This carburetor has been the sanctioning bodies’ answer to slowing cars down and creating an equal playing field. Well, they got it half right. The power is significantly reduced by the restricted airflow; but the performance difference between an “out of the box” carburetor and one that has been properly modified eliminates the equal playing field.
Whenever a carburetor is sized improperly to the engine like this one is, there are a variety of problems that arise. The air/fuel circuitry was designed for a low air speed/horsepower application. When this design is applied to a high air speed situation, it produces a rich, poorly emulsified fuel mixture. VDL Fuel Systems has done extensive dyno and track testing to recalibrate the air/fuel circuitry, accelerator pump circuit, and idle circuit to produce optimum torque, horsepower, and drivability.
Airflow is of the essence with a restricted carburetor. VDL Fuel Systems takes every part of this carburetor and maximizes the potential airflow while still operating within the tech parameters. After the main body, boosters, base plate, and throttle are machined to the minimum/maximum sizing, they are vibratory polished and recoated.
Assembly is done to tolerances unobtainable in high volume production. Boosters are installed within .001’’ on height, twist, and pitch. The base plate is matched to the main body. All gaskets are properly matched to the main body to prevent overhang. And finally, the throttle plates are adjusted for optimum position angle on the flow bench. VDL Fuel Systems produces a custom-built, fully optimized carburetor built to your specifications and engine application – not just another “out of the box” carburetor.
Application – IMCA / Street Stock / 4 cylinder $800
- Custom built to each unique set of track rules across the country
- Venturis blueprinted to maximum sizing
- Air/fuel circuitry calibrated
- Idle circuit calibrated
- Accelerator pump circuit tailored to application
- Welded throttle shaft
- Base plate matched to main body
- Boosters calibrated, sized, and precision installed
- All parts vibratory polished for enhanced airflow
Tuning Tips for your Holley 7448
A 350 cfm carburetor used in a racing application presents some unique tuning challenges because of the very small venturi size vs. the airflow pulled through them because of the high horsepower engine. The following are some tips on tuning and maintaining your carburetor that we have learned over the years through dealing with hundreds of different applications and drivers:
Float Level – The fuel level in the bowl should be set about 1/8″-3/16″ below the sight hole so that you have to jostle the car heavily to get the fuel to come out the sight hole when running. We set the float in the shop to a particular setting; but fuel pressure dictates fuel level. Therefore you must set this when you first install the carburetor. If the float is set too high the carburetor will be too rich at low rpm and/or part throttle conditions. You will particularly notice this when coming off the corners. It should be noted that at a no-load situation, such as in the pits setting the timing, the carburetor will always have a slight rich condition at probably 3000 rpm. This is due to the fact that the strong booster signal and the fuel metering that enables us to make good torque numbers is pulling a lot of fuel in at this rpm/vacuum. At the same time there is no way to burn the fuel because there is no load, and the engine will flutter. Finally, after setting the float, always give the carburetor time to burn off enough fuel to reopen the needle/seat so that your new setting is really what you are seeing. Many times people lower the float too much because they haven’t waited a sufficient amount of time for the fuel to burn off and the new setting to take.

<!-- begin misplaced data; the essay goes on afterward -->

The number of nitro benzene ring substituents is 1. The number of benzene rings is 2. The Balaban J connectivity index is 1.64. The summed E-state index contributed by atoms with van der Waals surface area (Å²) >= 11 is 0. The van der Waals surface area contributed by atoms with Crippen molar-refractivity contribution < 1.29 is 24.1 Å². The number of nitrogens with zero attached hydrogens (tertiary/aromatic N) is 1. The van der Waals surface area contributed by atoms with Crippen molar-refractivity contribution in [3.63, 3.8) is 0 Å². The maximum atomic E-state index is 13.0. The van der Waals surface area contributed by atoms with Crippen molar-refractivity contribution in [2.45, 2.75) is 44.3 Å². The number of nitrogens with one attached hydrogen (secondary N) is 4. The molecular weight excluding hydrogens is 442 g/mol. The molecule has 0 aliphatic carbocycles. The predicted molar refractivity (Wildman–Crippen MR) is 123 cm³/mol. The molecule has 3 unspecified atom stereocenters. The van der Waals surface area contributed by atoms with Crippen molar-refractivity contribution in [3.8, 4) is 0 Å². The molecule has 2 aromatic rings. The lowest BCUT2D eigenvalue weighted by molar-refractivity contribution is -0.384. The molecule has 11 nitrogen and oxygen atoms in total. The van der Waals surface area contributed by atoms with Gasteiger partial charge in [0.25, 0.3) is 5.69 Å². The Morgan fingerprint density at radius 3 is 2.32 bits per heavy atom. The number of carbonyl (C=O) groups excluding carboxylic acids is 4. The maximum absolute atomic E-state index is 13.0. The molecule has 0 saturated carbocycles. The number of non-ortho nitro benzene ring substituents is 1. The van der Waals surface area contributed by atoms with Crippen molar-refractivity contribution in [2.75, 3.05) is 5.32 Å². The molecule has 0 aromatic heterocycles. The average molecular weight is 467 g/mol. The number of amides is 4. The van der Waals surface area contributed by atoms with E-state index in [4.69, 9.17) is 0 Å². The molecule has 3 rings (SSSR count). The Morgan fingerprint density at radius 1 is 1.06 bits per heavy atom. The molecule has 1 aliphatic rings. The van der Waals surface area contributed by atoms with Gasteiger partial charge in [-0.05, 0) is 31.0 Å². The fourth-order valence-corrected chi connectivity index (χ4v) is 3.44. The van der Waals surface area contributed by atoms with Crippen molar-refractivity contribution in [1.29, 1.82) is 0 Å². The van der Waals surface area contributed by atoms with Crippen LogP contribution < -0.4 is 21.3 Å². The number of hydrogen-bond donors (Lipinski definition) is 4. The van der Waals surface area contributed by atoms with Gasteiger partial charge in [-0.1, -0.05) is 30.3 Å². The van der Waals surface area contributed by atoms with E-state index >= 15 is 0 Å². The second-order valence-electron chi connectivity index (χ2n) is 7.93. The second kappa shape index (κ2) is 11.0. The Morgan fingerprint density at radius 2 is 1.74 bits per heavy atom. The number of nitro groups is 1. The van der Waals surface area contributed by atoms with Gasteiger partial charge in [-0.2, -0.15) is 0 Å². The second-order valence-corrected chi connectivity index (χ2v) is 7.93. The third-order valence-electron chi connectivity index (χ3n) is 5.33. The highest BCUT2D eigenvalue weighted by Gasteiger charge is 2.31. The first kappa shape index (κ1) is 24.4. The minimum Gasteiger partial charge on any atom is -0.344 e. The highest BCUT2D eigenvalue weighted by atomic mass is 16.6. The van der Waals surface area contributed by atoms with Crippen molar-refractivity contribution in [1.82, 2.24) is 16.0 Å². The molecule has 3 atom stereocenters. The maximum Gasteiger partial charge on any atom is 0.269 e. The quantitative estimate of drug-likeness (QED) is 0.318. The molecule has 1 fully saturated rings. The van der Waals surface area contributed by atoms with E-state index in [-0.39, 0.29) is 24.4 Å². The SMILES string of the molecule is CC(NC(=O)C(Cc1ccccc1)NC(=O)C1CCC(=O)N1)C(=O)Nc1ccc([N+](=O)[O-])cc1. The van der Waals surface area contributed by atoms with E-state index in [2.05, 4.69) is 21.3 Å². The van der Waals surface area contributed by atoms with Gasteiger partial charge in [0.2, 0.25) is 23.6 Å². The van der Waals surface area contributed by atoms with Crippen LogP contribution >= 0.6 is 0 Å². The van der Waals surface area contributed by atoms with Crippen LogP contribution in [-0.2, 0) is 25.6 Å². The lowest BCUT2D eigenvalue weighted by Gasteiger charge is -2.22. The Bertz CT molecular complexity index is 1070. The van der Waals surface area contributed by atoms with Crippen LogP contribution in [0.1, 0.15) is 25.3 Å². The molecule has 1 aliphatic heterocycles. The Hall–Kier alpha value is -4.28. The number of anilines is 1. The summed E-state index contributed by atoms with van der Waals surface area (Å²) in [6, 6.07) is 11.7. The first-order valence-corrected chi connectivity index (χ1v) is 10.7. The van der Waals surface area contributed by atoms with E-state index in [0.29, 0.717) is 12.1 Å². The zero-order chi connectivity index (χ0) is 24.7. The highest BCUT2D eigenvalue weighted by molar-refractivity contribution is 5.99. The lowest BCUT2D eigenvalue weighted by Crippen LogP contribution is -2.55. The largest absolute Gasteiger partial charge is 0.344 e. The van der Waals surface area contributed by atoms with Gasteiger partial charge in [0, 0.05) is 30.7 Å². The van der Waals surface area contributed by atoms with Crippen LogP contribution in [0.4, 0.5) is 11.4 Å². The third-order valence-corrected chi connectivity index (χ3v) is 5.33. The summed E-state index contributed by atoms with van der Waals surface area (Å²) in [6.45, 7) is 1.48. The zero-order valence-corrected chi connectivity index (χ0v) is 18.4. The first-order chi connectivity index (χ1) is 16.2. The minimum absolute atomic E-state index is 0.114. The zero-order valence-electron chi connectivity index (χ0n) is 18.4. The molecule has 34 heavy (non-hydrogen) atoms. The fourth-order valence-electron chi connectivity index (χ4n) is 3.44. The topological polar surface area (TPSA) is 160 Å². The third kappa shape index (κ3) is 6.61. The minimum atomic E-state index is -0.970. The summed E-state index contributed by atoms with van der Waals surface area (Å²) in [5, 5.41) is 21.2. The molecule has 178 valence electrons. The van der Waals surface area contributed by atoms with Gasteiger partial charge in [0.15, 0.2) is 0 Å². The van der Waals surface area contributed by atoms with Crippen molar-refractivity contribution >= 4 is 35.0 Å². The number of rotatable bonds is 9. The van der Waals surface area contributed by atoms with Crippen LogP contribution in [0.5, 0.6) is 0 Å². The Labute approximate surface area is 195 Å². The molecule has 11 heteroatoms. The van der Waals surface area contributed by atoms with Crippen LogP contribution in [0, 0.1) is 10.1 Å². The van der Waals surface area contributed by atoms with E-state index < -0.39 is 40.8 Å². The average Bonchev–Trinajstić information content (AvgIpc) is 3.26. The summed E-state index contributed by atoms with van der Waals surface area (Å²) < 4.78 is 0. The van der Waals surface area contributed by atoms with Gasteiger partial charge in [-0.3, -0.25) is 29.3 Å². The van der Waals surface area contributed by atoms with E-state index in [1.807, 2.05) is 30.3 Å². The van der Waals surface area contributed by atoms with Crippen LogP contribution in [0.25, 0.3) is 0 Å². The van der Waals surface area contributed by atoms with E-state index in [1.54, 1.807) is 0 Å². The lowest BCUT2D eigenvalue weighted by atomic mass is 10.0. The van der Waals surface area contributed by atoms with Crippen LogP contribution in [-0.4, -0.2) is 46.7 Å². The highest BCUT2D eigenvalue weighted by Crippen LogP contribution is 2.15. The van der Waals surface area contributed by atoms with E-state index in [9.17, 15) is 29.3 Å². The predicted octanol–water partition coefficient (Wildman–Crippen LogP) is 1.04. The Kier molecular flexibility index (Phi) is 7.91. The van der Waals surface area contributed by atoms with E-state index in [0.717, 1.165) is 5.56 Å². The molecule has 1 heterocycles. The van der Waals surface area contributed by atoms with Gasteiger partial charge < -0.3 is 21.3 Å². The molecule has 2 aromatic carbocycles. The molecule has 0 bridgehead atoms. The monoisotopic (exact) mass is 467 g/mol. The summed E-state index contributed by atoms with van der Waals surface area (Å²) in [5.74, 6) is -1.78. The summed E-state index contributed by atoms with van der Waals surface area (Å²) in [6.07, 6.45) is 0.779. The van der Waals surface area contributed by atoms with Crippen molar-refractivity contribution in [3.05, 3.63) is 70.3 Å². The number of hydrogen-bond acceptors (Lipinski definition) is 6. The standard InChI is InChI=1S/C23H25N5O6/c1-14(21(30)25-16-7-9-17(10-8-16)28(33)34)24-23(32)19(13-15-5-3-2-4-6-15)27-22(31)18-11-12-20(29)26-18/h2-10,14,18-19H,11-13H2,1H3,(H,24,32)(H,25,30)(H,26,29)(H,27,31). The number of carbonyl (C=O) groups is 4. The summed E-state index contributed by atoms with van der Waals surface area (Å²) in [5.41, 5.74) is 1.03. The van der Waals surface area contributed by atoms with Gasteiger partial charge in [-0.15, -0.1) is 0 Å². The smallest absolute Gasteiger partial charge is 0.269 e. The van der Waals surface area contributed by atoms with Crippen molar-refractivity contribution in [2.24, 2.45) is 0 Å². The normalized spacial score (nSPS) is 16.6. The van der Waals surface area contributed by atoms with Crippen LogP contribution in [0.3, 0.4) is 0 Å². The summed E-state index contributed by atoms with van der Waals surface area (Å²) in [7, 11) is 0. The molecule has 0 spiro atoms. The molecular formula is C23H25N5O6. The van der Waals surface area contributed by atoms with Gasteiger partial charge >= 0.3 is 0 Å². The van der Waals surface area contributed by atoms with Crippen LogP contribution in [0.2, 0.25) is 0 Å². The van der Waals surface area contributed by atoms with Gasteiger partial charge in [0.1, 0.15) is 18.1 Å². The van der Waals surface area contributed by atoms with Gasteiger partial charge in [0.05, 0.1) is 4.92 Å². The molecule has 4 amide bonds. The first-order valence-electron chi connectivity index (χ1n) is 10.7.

Throttle Blade Adjustment – The throttle blade should be set at an rpm that is as low as possible to keep from pulling through the high speed circuit/the boosters at idle. If you should lose your setting just back it completely off, put 1 round in, and start there.
Idle Mixture Screws – Always adjust the 2 idle mixture screws evenly. The settings on both should be the same. Our original setting is 2 turns out. If for some reason your engine absolutely needs a different setting on one side you can just about bet something is wrong with the engine causing it to have a different signal/vacuum on that side.
Fuel Pressure – 6 to 7 pounds. You should absolutely know what your fuel pressure is! Many racers have no clue what their fuel pressure is, and they chase engine problems for weeks when a simple fuel pressure gauge would have indicated the problem straight away.
Vent Tube Clearance – You must have at least ¾” clearance above the vent tubes. It is ok to lower the vent tubes if absolutely necessary, but you will begin to run the risk of fuel spilling over in the turns if you are not careful.
Pump Circuit Tuning – Because of the differences in track conditions and driving styles you may need to adjust the pump circuit, i.e. pump cam/pump arm, to correct “off corner” stumbling issues. If an engine stumbles two or three times after the driver steps into the throttle this usually indicates too much fuel and can be corrected by adjusting slack in the pump arm or installing a smaller pump cam. If an engine has a “dead hesitation” and then picks right up and goes, this usually indicates not enough fuel on the pump circuit. First confirm that the pump arm has no slack in the adjustment then proceed to increase pump shot with either a larger pump cam or a larger pump nozzle.